The short-circuit which took place between the illegal immigrant and the artist, could well be considered symptomatic of all art venturing beyond the boundaries of its own world. Whenever art leaves the familiar surroundings of a theatre or a museum, it falls prey to different opinions, appreciations and comments. It does not even have to flatter social engagement or political activism for that matter. Even an aesthetically sound and ‘nice’ image in a public space can provoke a storm of protest, if only because of the simple fact that it stands in the way. In the abovementioned account, however, something more is going on. With his artistic intervention Verdonck not only chooses to break free from his destined place, but he also ventures to make a statement on society addressed to a specific part of that society.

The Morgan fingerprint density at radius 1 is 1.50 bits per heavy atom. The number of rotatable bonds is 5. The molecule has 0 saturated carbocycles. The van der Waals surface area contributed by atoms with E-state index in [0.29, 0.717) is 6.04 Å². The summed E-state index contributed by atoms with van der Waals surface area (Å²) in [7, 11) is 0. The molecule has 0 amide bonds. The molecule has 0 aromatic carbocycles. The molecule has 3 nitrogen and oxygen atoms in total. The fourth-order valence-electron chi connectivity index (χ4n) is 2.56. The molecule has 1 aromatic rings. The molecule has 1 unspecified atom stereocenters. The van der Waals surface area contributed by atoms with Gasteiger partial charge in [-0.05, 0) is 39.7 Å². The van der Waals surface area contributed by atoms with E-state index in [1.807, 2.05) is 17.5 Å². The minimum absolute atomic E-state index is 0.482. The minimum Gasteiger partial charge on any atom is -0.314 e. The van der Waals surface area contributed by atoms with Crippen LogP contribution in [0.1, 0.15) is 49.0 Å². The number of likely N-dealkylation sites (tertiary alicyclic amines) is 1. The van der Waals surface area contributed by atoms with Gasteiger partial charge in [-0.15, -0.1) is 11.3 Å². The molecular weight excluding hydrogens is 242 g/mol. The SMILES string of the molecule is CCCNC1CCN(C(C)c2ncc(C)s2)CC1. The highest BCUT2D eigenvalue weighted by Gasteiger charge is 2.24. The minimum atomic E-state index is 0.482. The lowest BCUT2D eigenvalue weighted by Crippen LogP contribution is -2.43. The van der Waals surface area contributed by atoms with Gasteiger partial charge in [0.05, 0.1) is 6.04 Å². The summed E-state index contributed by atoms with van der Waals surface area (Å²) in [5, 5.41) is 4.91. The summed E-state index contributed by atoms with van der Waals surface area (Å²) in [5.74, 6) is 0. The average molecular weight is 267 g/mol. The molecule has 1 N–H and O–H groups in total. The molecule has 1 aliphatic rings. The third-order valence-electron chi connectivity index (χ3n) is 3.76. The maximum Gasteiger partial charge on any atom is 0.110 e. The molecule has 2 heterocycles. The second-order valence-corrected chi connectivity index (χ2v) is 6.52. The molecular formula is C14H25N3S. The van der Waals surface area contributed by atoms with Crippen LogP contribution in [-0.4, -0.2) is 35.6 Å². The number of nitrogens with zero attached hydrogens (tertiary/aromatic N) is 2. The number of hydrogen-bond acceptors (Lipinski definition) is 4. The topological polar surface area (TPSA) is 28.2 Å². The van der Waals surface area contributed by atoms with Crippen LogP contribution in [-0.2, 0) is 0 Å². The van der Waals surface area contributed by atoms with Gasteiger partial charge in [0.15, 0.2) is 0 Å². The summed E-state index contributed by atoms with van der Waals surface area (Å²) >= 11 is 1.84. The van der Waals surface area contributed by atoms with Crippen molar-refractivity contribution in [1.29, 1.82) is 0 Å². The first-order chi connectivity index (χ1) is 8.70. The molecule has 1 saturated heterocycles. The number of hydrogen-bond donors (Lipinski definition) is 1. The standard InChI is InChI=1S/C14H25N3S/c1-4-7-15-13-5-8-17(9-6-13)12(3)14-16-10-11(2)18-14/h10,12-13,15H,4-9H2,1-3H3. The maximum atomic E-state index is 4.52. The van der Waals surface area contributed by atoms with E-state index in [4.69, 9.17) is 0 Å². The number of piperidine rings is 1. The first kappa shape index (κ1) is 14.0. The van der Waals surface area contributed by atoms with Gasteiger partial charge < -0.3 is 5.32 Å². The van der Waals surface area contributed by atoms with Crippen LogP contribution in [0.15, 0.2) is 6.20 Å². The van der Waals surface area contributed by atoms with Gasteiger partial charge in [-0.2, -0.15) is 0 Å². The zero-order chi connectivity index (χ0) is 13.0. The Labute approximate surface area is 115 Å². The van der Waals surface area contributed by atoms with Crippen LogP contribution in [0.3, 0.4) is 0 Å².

All art – shown or performed inside or outside the confines of a concert hall, a theatre or a museum– makes a statement about society to a particular part of society. In other words, all art is relational. Even the artistic work of the most idiosyncratic hermit needs to be seen or heard in order to pass for art as such. Even the most abstract art which is shown in a highly exclusive environment to which only a select group of insiders has access makes a statement about society, in society and to society. French curator and art theoretician Nicolas Bourriaud (1998) made a rather poor choice when he used the word ‘relational’ to shed light on a specific segment and tendency in the art world, for art is de facto relational or it is not art. Nevertheless, Bourriaud uses the concept esthétique relationnelle for a particular form of art, though his examples in fact seem to rather indicate a specific attitude of certain artists. The relational artist’s attitude can be described as consciously seeking communication with his public. Moreover, he actively includes this aspect in his work. The kind of art he applies for this purpose, does not stand entirely apart from this endeavour, but may be considered as secondary to it. In fact it does not matter that much what his art has to say about society and the context in which takes place – inside or outside of a museum. As long as the artist actively seeks a relationship with the public and attempts to engage it in a dialogue, a relational aesthetic is at work, according to the French curator. This does not imply that the relational artist makes critical, let alone subversive work. The only criticism which one might detectin his artistic work is rather indirect, for his explicit hunger for communication and dialogue could be expressive of the lack of sociability in current society.